Paul’s ministry was to point believers to the sufficiency of God‘s work in their hearts. The Spirit of God was making an indelible impression upon the hearts of the believers in Corinth. It was God’s work in the Corinthians hearts that made them and Paul competent ministers of Christ.

We have all heard of graphology, the study of handwriting for the purpose of character analysis. Experts in this field watch for things like the slant of the letters, the way they are formed, where the "t" is crossed, and how the "i" is dotted. Based on these distinctions, certain conclusions are drawn concerning one's personality. We are told that the style of our writing shows whether we are outgoing or withdrawn, individualistic or of a conforming nature. While some may question the reliability of this practice, it does suggest an important spiritual truth. In 2 Corinthians 3:2 the apostle Paul tells us that we as Christians are epistles "known and read of all men."

It is God’s penmanship at work upon our hearts that makes it possible. God’s wisdom and power was the source of his competence and ours. Ministry becomes glorious because of what God is doing.

2 Corinthians 3:7-11
Now if the ministry that brought death, which was engraved in letters on stone, came with glory, so that the Israelites could not look steadily at the face of Moses because of its glory, fading though it was, will not the ministry of the Spirit be even more glorious? If the ministry that condemns men is glorious, how much more glorious is the ministry that brings righteousness! For what was glorious has no glory now in comparison with the surpassing glory. And if what was fading away came with glory, how much greater is the glory of that which lasts! (NIV)

Under the Old Testament system believers approached the law to fulfill the law through the strength of the flesh. The system focused on the inadequacy and insufficiency of the worshippers. When the worshippers failed through human weakness, they would offer another sacrifice to God. As they focused upon their accomplishments God’s glory often faded into insignificance, for man’s glory is fading.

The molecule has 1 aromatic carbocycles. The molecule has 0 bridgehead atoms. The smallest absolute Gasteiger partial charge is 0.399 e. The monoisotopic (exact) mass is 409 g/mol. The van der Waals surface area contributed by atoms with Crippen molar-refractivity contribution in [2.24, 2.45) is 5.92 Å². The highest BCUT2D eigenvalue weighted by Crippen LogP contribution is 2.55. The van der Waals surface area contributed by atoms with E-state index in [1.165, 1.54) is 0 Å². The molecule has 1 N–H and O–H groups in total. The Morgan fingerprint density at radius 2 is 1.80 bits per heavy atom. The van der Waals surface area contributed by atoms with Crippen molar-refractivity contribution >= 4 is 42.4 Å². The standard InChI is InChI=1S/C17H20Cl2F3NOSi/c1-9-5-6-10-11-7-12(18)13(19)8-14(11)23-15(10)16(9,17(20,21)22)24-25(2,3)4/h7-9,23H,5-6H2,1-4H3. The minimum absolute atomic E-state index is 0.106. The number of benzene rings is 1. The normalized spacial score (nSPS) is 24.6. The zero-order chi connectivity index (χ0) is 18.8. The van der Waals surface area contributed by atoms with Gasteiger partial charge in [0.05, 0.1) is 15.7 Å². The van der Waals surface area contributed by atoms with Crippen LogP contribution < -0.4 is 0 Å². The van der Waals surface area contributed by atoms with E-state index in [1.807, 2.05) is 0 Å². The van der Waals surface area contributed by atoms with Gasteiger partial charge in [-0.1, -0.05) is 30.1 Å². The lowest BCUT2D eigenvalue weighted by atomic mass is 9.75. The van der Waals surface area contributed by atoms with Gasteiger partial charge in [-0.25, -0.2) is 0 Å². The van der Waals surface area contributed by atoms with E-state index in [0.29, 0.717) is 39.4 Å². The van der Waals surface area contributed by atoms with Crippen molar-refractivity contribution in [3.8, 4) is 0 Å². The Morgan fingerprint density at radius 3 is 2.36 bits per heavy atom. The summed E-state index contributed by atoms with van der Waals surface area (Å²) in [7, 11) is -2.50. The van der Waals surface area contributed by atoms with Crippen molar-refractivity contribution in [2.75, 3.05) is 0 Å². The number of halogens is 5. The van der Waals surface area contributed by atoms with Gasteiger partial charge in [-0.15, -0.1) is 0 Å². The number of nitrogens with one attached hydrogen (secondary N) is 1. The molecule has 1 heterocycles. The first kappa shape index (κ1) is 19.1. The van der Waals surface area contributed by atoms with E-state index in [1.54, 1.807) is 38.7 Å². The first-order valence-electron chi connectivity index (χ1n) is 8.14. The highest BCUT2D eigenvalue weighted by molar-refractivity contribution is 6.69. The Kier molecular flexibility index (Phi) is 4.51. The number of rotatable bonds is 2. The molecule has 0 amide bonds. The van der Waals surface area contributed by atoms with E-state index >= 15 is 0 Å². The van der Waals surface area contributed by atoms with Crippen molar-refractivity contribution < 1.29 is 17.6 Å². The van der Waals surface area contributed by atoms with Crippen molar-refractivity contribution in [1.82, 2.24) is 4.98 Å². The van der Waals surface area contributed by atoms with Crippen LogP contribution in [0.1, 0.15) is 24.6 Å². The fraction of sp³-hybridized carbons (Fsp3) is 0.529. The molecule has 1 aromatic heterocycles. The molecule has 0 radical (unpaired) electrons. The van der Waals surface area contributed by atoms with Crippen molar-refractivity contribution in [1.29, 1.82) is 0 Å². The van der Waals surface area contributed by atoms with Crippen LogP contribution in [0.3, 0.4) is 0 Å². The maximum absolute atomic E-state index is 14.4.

The glory of Christ’s ministry is far superior to that old system. Under the old system their faith rested in a system what they could do. Under the New Testament our faith and hope rest in what God has done, and is doing for us. Our accomplishments pale into insignificance in light of what God is doing.

1 Peter 1:17-25
"Since you call on a Father who judges each man's work impartially, live your lives as strangers here in reverent fear. For you know that it was not with perishable things such as silver or gold that you were redeemed from the empty way of life handed down to you from your forefathers, but with the precious blood of Christ, a lamb without blemish or defect. He was chosen before the creation of the world, but was revealed in these last times for your sake. Through him you believe in God, who raised him from the dead and glorified him, and so your faith and hope are in God. Now that you have purified yourselves by obeying the truth so that you have sincere love for your brothers, love one another deeply, from the heart. For you have been born again, not of perishable seed, but of imperishable, through the living and enduring word of God. For,

'All men are like grass,
and all their glory is like the flowers of the field;
the grass withers and the flowers fall,
but the word of the Lord stands forever.'

And this is the word that was preached to you." (NIV)

God’s glory is revealed when a new spiritual birth takes place through the reception of the message of the gospel. Obedience to the truth of God’s message allows God to begin his glorious eternal work within us.

The glory of Moses face was a fading glory. It was something that had to be constantly renewed as he sought God’s face anew each time he went into the Lord’s presence.

Exodus 34:29-35